Leicester City Owner's Helicopter Crashes Near Stadium After Premier League Match
The helicopter, belonging to Leicester City owner Vichai Srivaddhanaprabha, was seen enveloped in flames in mobile phone images from the scene.
A helicopter belonging to Thai billionaire Vichai Srivaddhanaprabha crashed on Saturday near the stadium of his Premier League club Leicester City. The helicopter was seen enveloped in flames in mobile phone images from the scene and an AFP photographer later saw smoke coming from the wreckage. It crashed shortly after take-off following Saturday's game against West Ham in a car park close to King Power Stadium -- a scene of jubilation two years ago when underdogs Leicester City won the Premier League in a remarkable footballing feat.
"Emergency services are currently at the King Power Stadium where an aircraft came down in a car park behind the ground," police said.
Thai businessman Vichai, who has poured millions into the club, often takes off from the pitch in his helicopter when he attends a Leicester home game but it is not known whether he was in the aircraft when it crashed.
'A huge fireball'
Freelance photographer Ryan Brown, who was covering the game, told BBC Radio 5 Live he saw the helicopter rise out of the stadium before it crashed.
"Literally the engine stopped and I turned around, and it made a bit of a whirring noise. It turned silent, blades started spinning and then there was a big bang," he said.
He said he saw "a huge fireball" when he ran to the scene.
The identities of the pilot and any passengers on board have not yet been confirmed. It is also not yet known if anyone on the ground was injured.
"We are assisting Leicestershire Police and the emergency services in dealing with a major incident at King Power Stadium," the club said in a statement.
Vichai, who owns the King Power company, bought the club in 2010 and became chairman the following February.
He is a beloved figure in the club and the city.
"Thoughts and prayers with all -- particularly owners who've done so much for Club and our City," Leicester's mayor Peter Soulsby tweeted.
Leicester footballers Jamie Vardy and Harry Maguire both tweeted praying hands emojis.
Sky Sports said the helicopter took off from the pitch between 1930 and 1945 GMT but developed problems shortly afterwards with its tail rotor.
The local ambulance service said it was alerted at 2138 GMT.
"We sent a doctor, two paramedics in ambulance cars, a crewed ambulance and our Hazardous Area Response Team, with the first resource arriving within two minutes of the call," it tweeted.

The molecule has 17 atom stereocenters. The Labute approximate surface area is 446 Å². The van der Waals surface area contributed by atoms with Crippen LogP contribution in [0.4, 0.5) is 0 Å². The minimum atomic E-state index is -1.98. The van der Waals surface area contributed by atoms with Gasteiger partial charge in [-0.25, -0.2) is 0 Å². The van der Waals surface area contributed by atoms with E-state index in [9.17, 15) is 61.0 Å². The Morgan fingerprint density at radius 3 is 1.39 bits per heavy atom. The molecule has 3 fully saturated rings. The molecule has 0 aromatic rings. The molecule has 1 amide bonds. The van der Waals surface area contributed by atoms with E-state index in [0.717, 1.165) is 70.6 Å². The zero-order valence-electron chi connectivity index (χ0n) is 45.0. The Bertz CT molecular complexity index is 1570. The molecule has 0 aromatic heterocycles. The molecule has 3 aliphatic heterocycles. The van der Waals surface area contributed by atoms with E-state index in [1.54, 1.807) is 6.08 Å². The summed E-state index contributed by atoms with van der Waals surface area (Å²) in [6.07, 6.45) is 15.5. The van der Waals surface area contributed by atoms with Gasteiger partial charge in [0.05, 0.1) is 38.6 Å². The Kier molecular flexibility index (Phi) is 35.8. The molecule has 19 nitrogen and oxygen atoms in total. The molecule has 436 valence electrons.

Air crash investigators are also examining the scene.
It was under Vichai's ownership that Leicester created one of the biggest shocks in English football history by winning the 2015/16 Premier League, having started the season as 5,000/1 outsiders for the title.
West Ham defender Pablo Zabaleta, who played in Saturday's game, tweeted: "My thoughts and prayers are with all those involved in the helicopter accident at Leicester City."
His teammate Declan Rice tweeted: "Horrendous scenes at the king power tonight, my prayers & thoughts go out to everyone involved at Leicester."
Footballing legend Gary Lineker, a former Leicester City player who was presenting BBC's Match of the Day when the crash happened, tweeted: "That was the most difficult @BBCMOTD I've ever hosted... A terrible tragedy. Heartbreaking."
Vichai made major investments in the club after his purchase, returning them to England's Premier League from the second-tier Championship in 2014.
They seemed initially outmatched by richer and more established clubs from London, Liverpool and Manchester, languishing at the very bottom the table for most of the 2014-15 season.
The Foxes, as the team are known, then engineered what fans now fondly refer to as the "Great Escape", winning seven of their last nine matches.
They ended up finishing 14th, securing themselves another season in Europe's richest league in 2015-16.
But not even their most devout fans could have imagined what happened next.
Vardy, signed from unheralded Fleetwood Town, scored in 11 consecutive matches, propelling the men in blue to a title without parallel in Premier League history.
The success also qualified them for the first time for the Champions League, the lucrative championship played by Europe's most successful side, including Barcelona and Real Madrid.
There, Leicester City defied the odds yet again, winning their group before eventually losing the quarter-final 2-1 over two matches to Atletico Madrid.